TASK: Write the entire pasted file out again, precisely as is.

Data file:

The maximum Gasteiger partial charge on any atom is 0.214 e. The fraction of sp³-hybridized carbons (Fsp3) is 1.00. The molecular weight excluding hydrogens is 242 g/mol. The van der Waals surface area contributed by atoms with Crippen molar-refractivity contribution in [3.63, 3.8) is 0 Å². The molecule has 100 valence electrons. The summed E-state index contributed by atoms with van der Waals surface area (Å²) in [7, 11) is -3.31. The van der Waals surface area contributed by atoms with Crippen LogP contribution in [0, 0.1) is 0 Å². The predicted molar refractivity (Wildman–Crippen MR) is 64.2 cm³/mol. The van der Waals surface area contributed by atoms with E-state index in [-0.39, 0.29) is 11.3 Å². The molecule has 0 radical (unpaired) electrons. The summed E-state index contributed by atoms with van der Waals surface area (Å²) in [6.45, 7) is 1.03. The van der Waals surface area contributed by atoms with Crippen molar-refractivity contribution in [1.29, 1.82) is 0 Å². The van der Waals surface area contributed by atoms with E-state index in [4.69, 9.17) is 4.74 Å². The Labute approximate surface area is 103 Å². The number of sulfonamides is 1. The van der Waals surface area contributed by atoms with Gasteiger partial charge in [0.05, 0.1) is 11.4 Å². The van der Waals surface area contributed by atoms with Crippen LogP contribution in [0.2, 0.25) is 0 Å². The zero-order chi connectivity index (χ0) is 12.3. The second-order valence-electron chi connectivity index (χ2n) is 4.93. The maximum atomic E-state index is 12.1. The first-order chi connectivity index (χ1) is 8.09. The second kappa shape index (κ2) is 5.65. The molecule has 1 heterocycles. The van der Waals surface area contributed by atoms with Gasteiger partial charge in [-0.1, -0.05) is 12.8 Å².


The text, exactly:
The maximum Gasteiger partial charge on any atom is 0.214 e. The fraction of sp³-hybridized carbons (Fsp3) is 1.00. The molecular weight excluding hydrogens is 242 g/mol. The van der Waals surface area contributed by atoms with Crippen molar-refractivity contribution in [3.63, 3.8) is 0 Å². The molecule has 100 valence electrons. The summed E-state index contributed by atoms with van der Waals surface area (Å²) in [7, 11) is -3.31. The van der Waals surface area contributed by atoms with Crippen LogP contribution in [0, 0.1) is 0 Å². The predicted molar refractivity (Wildman–Crippen MR) is 64.2 cm³/mol. The van der Waals surface area contributed by atoms with E-state index in [-0.39, 0.29) is 11.3 Å². The molecule has 0 radical (unpaired) electrons. The summed E-state index contributed by atoms with van der Waals surface area (Å²) in [6.45, 7) is 1.03. The van der Waals surface area contributed by atoms with Crippen molar-refractivity contribution in [1.29, 1.82) is 0 Å². The van der Waals surface area contributed by atoms with E-state index in [4.69, 9.17) is 4.74 Å². The Labute approximate surface area is 103 Å². The number of sulfonamides is 1. The van der Waals surface area contributed by atoms with Gasteiger partial charge in [0.05, 0.1) is 11.4 Å². The van der Waals surface area contributed by atoms with Crippen LogP contribution in [0.2, 0.25) is 0 Å². The zero-order chi connectivity index (χ0) is 12.3. The second-order valence-electron chi connectivity index (χ2n) is 4.93. The maximum atomic E-state index is 12.1. The first-order chi connectivity index (χ1) is 8.09. The second kappa shape index (κ2) is 5.65. The molecule has 1 heterocycles. The van der Waals surface area contributed by atoms with Gasteiger partial charge in [-0.1, -0.05) is 12.8 Å².